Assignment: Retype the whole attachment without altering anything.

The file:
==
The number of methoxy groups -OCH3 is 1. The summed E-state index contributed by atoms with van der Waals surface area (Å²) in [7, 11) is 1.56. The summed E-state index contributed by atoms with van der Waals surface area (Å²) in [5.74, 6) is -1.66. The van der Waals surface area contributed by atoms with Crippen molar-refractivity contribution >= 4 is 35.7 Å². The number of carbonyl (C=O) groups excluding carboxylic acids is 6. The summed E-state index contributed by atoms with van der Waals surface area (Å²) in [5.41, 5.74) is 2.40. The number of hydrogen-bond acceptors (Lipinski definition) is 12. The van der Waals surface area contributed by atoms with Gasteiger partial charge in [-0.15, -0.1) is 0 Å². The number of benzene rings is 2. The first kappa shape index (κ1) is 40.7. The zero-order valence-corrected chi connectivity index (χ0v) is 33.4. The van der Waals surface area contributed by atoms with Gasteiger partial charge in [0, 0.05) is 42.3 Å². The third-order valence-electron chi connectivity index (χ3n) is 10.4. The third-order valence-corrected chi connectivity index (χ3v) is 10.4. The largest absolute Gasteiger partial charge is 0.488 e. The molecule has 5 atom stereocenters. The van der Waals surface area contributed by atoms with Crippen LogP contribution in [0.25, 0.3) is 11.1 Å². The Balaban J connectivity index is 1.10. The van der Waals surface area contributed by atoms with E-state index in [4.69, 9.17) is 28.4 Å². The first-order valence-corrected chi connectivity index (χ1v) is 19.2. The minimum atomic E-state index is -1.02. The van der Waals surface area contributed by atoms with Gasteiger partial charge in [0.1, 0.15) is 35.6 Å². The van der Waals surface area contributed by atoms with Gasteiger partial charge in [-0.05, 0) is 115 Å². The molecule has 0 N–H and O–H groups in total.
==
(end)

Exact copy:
The number of methoxy groups -OCH3 is 1. The summed E-state index contributed by atoms with van der Waals surface area (Å²) in [7, 11) is 1.56. The summed E-state index contributed by atoms with van der Waals surface area (Å²) in [5.74, 6) is -1.66. The van der Waals surface area contributed by atoms with Crippen molar-refractivity contribution >= 4 is 35.7 Å². The number of carbonyl (C=O) groups excluding carboxylic acids is 6. The summed E-state index contributed by atoms with van der Waals surface area (Å²) in [5.41, 5.74) is 2.40. The number of hydrogen-bond acceptors (Lipinski definition) is 12. The van der Waals surface area contributed by atoms with Gasteiger partial charge in [-0.15, -0.1) is 0 Å². The number of benzene rings is 2. The first kappa shape index (κ1) is 40.7. The zero-order valence-corrected chi connectivity index (χ0v) is 33.4. The van der Waals surface area contributed by atoms with Gasteiger partial charge in [0, 0.05) is 42.3 Å². The third-order valence-electron chi connectivity index (χ3n) is 10.4. The third-order valence-corrected chi connectivity index (χ3v) is 10.4. The largest absolute Gasteiger partial charge is 0.488 e. The molecule has 5 atom stereocenters. The van der Waals surface area contributed by atoms with Crippen LogP contribution in [0.25, 0.3) is 11.1 Å². The Balaban J connectivity index is 1.10. The van der Waals surface area contributed by atoms with E-state index in [4.69, 9.17) is 28.4 Å². The first-order valence-corrected chi connectivity index (χ1v) is 19.2. The minimum atomic E-state index is -1.02. The van der Waals surface area contributed by atoms with Gasteiger partial charge in [0.1, 0.15) is 35.6 Å². The van der Waals surface area contributed by atoms with Gasteiger partial charge in [-0.05, 0) is 115 Å². The molecule has 0 N–H and O–H groups in total.